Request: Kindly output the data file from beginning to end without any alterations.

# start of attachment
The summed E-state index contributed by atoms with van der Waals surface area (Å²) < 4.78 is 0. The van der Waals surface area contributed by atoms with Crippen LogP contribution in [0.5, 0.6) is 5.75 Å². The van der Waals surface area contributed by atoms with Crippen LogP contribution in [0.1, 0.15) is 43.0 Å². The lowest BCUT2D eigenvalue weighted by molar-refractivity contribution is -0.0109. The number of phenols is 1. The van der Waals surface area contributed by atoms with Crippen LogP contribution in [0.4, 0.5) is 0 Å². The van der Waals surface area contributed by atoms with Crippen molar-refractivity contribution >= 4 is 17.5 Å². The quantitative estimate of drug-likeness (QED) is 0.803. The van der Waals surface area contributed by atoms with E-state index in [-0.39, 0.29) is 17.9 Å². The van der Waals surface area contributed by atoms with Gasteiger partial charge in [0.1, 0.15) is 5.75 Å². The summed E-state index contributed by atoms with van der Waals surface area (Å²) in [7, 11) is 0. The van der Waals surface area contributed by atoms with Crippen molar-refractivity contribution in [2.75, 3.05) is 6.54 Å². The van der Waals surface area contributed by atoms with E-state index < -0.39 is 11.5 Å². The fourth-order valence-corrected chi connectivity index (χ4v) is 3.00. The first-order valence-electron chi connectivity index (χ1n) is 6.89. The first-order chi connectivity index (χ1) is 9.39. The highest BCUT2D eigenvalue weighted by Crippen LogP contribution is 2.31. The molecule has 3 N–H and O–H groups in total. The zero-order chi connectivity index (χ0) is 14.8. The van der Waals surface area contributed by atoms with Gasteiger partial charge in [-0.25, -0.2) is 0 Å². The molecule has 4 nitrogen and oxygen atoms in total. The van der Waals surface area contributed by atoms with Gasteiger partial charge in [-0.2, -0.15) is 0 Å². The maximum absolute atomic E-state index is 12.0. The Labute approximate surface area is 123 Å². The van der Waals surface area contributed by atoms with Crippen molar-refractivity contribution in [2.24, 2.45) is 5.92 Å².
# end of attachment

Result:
The summed E-state index contributed by atoms with van der Waals surface area (Å²) < 4.78 is 0. The van der Waals surface area contributed by atoms with Crippen LogP contribution in [0.5, 0.6) is 5.75 Å². The van der Waals surface area contributed by atoms with Crippen LogP contribution in [0.1, 0.15) is 43.0 Å². The lowest BCUT2D eigenvalue weighted by molar-refractivity contribution is -0.0109. The number of phenols is 1. The van der Waals surface area contributed by atoms with Crippen LogP contribution in [0.4, 0.5) is 0 Å². The van der Waals surface area contributed by atoms with Crippen molar-refractivity contribution >= 4 is 17.5 Å². The quantitative estimate of drug-likeness (QED) is 0.803. The van der Waals surface area contributed by atoms with E-state index in [-0.39, 0.29) is 17.9 Å². The van der Waals surface area contributed by atoms with Gasteiger partial charge in [0.1, 0.15) is 5.75 Å². The summed E-state index contributed by atoms with van der Waals surface area (Å²) in [7, 11) is 0. The van der Waals surface area contributed by atoms with Crippen molar-refractivity contribution in [2.75, 3.05) is 6.54 Å². The van der Waals surface area contributed by atoms with E-state index < -0.39 is 11.5 Å². The fourth-order valence-corrected chi connectivity index (χ4v) is 3.00. The first-order valence-electron chi connectivity index (χ1n) is 6.89. The first-order chi connectivity index (χ1) is 9.39. The highest BCUT2D eigenvalue weighted by Crippen LogP contribution is 2.31. The molecule has 3 N–H and O–H groups in total. The zero-order chi connectivity index (χ0) is 14.8. The van der Waals surface area contributed by atoms with Gasteiger partial charge in [-0.25, -0.2) is 0 Å². The molecule has 4 nitrogen and oxygen atoms in total. The van der Waals surface area contributed by atoms with Gasteiger partial charge in [-0.2, -0.15) is 0 Å². The maximum absolute atomic E-state index is 12.0. The Labute approximate surface area is 123 Å². The van der Waals surface area contributed by atoms with Crippen molar-refractivity contribution in [2.24, 2.45) is 5.92 Å².